"After what felt like hours of being outrun and outsmarted, I finally caught a lucky break when an infirm squirrel led me to his burrow at the base of an equally infirm tree. Per the government's orders, I confiscated the squirrel's acorns and asked him to leave the neighborhood. My boss, pleased with my work, sent me home early and gave me some of the confiscated acorns as a bonus, probably trying to convince me to keep my job.

"As I walked to the grocery store that accepted my food stamps, I caught sight of a small market, with stands left barren after the depurrsion hit. But, in the back corner, I saw one stand, the last stand open at this time, with an emaciated family of squirrels trying to sell whatever miscellaneous goods they could offer. I asked the father, the owner of the stand, if he had any food for sale. He looked at me with glee, and with the help of his family, he placed a large glass jar filled with imported tuna fillets in front of me. 'Sir, for whatever you can spare us, we will give you this jar. After we were evicted from my burrow by government workers, we struggled to find a home and have come to this market to sell whatever usable goods we can scavenge on the streets,' he said to me. 'All I have is one acorn,' I said to him, not sharing that I took this acorn from a squirrel earlier. 'I understand we're both going through tough times,' he said, 'and I hope that this jar can alleviate some of your stress right now.' He pushed the jar of tuna over to me. I handed him the acorn. We both seemed very relieved that this trade was completed. I left the market and hurried home, eager to show my family the treat I bought for them.

"I walked into my home, smiling from ear to ear. 'Everyone, we're eating tuna tonight!' I exclaimed.

'Where did you get the money to buy tuna?' my wife inquired, confused.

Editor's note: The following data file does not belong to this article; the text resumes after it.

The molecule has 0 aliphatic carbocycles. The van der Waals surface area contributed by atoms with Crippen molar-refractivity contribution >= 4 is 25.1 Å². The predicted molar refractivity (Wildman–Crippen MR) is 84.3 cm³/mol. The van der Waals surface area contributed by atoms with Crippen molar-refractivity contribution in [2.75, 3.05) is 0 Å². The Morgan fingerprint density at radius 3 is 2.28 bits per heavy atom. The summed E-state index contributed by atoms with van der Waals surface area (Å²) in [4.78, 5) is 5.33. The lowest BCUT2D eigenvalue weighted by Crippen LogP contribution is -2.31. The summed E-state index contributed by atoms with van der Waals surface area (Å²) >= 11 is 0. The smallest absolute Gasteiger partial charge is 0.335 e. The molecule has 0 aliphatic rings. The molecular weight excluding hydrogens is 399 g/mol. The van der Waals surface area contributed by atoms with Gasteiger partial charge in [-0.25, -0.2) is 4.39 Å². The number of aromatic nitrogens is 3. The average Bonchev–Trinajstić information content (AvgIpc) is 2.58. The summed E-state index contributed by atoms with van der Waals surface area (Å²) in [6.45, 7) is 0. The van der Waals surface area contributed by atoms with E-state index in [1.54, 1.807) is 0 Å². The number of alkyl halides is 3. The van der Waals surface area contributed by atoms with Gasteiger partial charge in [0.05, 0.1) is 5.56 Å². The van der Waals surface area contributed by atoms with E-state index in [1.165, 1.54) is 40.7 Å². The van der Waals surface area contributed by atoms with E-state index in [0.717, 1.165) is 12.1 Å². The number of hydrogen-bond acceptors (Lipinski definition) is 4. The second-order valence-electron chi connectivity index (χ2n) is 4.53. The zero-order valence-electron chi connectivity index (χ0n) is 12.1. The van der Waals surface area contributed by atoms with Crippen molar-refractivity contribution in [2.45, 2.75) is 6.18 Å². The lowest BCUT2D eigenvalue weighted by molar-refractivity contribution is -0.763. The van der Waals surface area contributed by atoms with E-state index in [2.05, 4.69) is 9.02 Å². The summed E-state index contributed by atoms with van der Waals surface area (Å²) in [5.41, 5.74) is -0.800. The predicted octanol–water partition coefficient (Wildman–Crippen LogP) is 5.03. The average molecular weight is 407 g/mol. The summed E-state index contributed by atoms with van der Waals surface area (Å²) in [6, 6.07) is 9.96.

'I struck a deal!'

'What kind of deal?'

I paused, grinning, before I exclaimed, 'A nut for a jar of tuna!'

That night, I invited my neighbors over to enjoy a great meal of tuna casserole, feeling happy that I could finally treat them in return for the help they'd always given me."

I looked at my watch. It was getting late. "I really appreciate the insight you've given me about this era!" I told my grandpa. "Any time, kid! It's good that you're interested in your history!" I thanked him, then headed home, pondering his story in my head. Different questions flooded into my mind: Why would the government target squirrels in such a way, even though they were experiencing equally difficult times? How could my grandfather only trade a single nut for a jar of tuna, when he had more in his possession? Why was his society so split?

I realized "a nut for a jar of tuna" could be a great deal, as it was for my grandfather, or a last resort, for the family of squirrels. Looking beyond the surface of a brief interaction, like this barter my grandfather told me about, could allow me to inquire more deeply about the intricacies of this split society during the Great Depurrsion.

When I walked into Purrfessor Tabby's class the next day, I was excited to share my grandfather's story and my insights about it. Then, he started walking around the classroom, placing a blue sheet of paper face-down in front of each student. Only at this moment did I realize that I forgot to prepare for my quiz! However, in retrospect, this experience of mine was a nut for a jar of tuna—a small price (i.e., a below-average quiz grade) for a much greater, realer understanding of the era we covered in class. But this deal had a second side: my purrfessor's experience. He was not at all thrilled to see that I did not recall the definition of anthracnose or the overfishing of tuna, despite how insightfully I contributed to our class discussion that day.